MANYARA, Hanang: THE deadly mudslide that claimed 65 lives and left 115 others injured in Hanang District; Manyara Region was caused by saturated cohesionless soil, a preliminary investigation has shown.
The Chief Government’s Spokesperson, Mr Mobhare Matinyi said yesterday that disaster was caused by collapse of some parts of Mount Hanang that failed to withstand the compression triggered by weak rocks ‘volcanic sediments’ after absorbing water.
“The geologist from the Ministry of Mineral conducted a survey since the day of the incident (December 3 this year) and preliminary information shows that the source of the disaster was the collapse of part of the Mount Hanang that is featured with soft rocks that absorbed water and eventually causing a mudslide,” Mr Matinyi told the media in Manyara Region.
“After absorbing water, it created the compression that made some part of the mountain unable to withstand the compression and eventually part of it collapsed, sending tonnes of muddy waters that carried with it uprooted trees and rocks downstream towards Jordom River,” he explained.
Mr Matinyi said the river could not withstand, breaking its banks as it poured muddy waters engulfing Katesh town and nearby villages.
He said Mount Hanang is made of soft rocks known as volcaniclastic sedimentary rocks. Mr Matinyi said that the government has made the follow up on the earthquakes report from September this year until the day of the incident and found out that there was no earthquake or volcanic eruption.
Matinyi further said geologists are conducting further investigations to see if the area will continue to face the disaster in future.
Speaking to the ‘Daily News’ on Monday, Geological Survey of Tanzania (GST)’s Head of the Natural Disasters Unit at the Geological and Mineral Research Institute of Tanzania Gabriel Mbogoni, explained that soil saturation, often induced by prolonged light rainfall, is a significant factor leading to mudslides.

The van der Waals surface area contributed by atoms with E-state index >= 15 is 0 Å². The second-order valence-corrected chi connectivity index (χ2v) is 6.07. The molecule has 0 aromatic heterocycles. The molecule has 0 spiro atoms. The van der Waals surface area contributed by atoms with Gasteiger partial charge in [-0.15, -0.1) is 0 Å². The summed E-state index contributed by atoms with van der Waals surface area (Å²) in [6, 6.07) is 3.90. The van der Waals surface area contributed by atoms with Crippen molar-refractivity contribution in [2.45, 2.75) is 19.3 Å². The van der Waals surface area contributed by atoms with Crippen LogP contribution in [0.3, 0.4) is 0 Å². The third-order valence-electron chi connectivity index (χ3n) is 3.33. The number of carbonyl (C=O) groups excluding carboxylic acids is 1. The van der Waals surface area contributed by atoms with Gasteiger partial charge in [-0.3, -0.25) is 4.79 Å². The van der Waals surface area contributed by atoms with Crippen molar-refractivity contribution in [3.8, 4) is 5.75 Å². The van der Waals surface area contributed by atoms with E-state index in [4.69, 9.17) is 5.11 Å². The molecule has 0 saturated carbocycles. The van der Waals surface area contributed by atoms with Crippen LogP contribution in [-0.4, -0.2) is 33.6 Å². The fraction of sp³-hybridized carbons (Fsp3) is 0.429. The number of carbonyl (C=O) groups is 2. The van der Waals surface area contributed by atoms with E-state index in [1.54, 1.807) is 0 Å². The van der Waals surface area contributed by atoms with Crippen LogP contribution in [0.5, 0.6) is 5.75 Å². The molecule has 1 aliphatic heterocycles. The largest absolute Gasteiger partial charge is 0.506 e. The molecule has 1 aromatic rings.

“People may wonder why there hasn’t been heavy rainfall. Why the mudslide? Essentially, heavy and rapid rainfall is not as problematic because water flows swiftly downstream, particularly towards valleys.
However, light and prolonged rainfall penetrates the ground, saturating the soil and leading to mudslides,” clarified Mbogoni.
Mbogoni also stated that geological knowledge can contribute significantly to people taking precautions regarding areas for settlements and conducting various activities.
He added that GST is currently conducting assessments to create a map showing rock types and locations suitable for settlements around the country.
“We have now assessed 97 per cent of the country’s land to provide accurate information on rock types and land, helping individuals and institutions avoid building in hazardous areas,” Mr Mbogoni said.
Adam Kihaka, an environmental expert and instructor at the Mwalimu Nyerere Memorial Academy, explained in an interview with TBC1 that environmental degradation is a significant factor leading to soil erosion.
Kihaka linked environmental degradation to excessive rainfall, floods, and various natural disasters.
“Occurrence of mudslides is a global challenge resulting from worldwide environmental degradation, particularly in vulnerable areas like valleys or mountainous slopes,” he said.
Kihaka called on citizens to take precautions and authorities to issue early warnings, especially during seasons with anticipated heavy rainfall. He stressed the importance of heeding professional advice from meteorological authorities.
Social affairs analyst Dr Ahmed Sovu commended the swift response of the government following the disaster. He urged all Tanzanians to contribute to rescue efforts, emphasising that disasters like those in Hanang affect the entire nation.
Landslides on Mount Hanang previously occurred in the early 2000s, and during that time, GST identified water-saturated soil as the primary cause of mudslides in the area.